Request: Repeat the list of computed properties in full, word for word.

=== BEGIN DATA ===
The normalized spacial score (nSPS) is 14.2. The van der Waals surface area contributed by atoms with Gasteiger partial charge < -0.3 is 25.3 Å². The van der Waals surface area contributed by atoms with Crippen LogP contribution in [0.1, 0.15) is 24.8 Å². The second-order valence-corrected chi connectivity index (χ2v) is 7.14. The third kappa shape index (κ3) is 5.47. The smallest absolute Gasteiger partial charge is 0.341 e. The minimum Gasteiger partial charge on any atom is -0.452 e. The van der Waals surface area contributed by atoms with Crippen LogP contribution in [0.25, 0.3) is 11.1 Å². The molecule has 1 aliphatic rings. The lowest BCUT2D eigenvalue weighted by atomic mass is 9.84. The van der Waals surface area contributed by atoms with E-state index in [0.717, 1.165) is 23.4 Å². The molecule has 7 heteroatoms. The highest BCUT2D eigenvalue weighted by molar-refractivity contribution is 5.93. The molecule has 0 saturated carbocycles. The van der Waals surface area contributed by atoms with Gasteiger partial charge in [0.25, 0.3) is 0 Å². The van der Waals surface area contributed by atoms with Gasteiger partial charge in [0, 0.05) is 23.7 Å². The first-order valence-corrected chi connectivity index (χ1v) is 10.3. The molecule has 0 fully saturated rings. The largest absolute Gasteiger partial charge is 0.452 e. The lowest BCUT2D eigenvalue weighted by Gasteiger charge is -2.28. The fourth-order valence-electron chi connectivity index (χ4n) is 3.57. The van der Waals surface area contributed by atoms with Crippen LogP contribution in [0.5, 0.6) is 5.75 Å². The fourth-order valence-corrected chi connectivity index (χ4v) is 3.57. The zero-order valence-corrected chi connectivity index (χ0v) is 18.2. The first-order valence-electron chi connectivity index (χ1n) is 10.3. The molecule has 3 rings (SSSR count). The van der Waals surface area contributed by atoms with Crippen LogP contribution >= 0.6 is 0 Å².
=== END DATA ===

The normalized spacial score (nSPS) is 14.2. The van der Waals surface area contributed by atoms with Gasteiger partial charge < -0.3 is 25.3 Å². The van der Waals surface area contributed by atoms with Crippen LogP contribution in [0.1, 0.15) is 24.8 Å². The second-order valence-corrected chi connectivity index (χ2v) is 7.14. The third kappa shape index (κ3) is 5.47. The smallest absolute Gasteiger partial charge is 0.341 e. The minimum Gasteiger partial charge on any atom is -0.452 e. The van der Waals surface area contributed by atoms with Crippen LogP contribution in [0.25, 0.3) is 11.1 Å². The molecule has 1 aliphatic rings. The lowest BCUT2D eigenvalue weighted by atomic mass is 9.84. The van der Waals surface area contributed by atoms with E-state index in [0.717, 1.165) is 23.4 Å². The molecule has 7 heteroatoms. The highest BCUT2D eigenvalue weighted by molar-refractivity contribution is 5.93. The molecule has 0 saturated carbocycles. The van der Waals surface area contributed by atoms with Gasteiger partial charge in [0.25, 0.3) is 0 Å². The van der Waals surface area contributed by atoms with Gasteiger partial charge in [0, 0.05) is 23.7 Å². The first-order valence-corrected chi connectivity index (χ1v) is 10.3. The molecule has 0 fully saturated rings. The largest absolute Gasteiger partial charge is 0.452 e. The lowest BCUT2D eigenvalue weighted by Gasteiger charge is -2.28. The fourth-order valence-electron chi connectivity index (χ4n) is 3.57. The van der Waals surface area contributed by atoms with Crippen LogP contribution in [0.5, 0.6) is 5.75 Å². The fourth-order valence-corrected chi connectivity index (χ4v) is 3.57. The zero-order valence-corrected chi connectivity index (χ0v) is 18.2. The first-order valence-electron chi connectivity index (χ1n) is 10.3. The molecule has 3 rings (SSSR count). The van der Waals surface area contributed by atoms with Crippen LogP contribution >= 0.6 is 0 Å².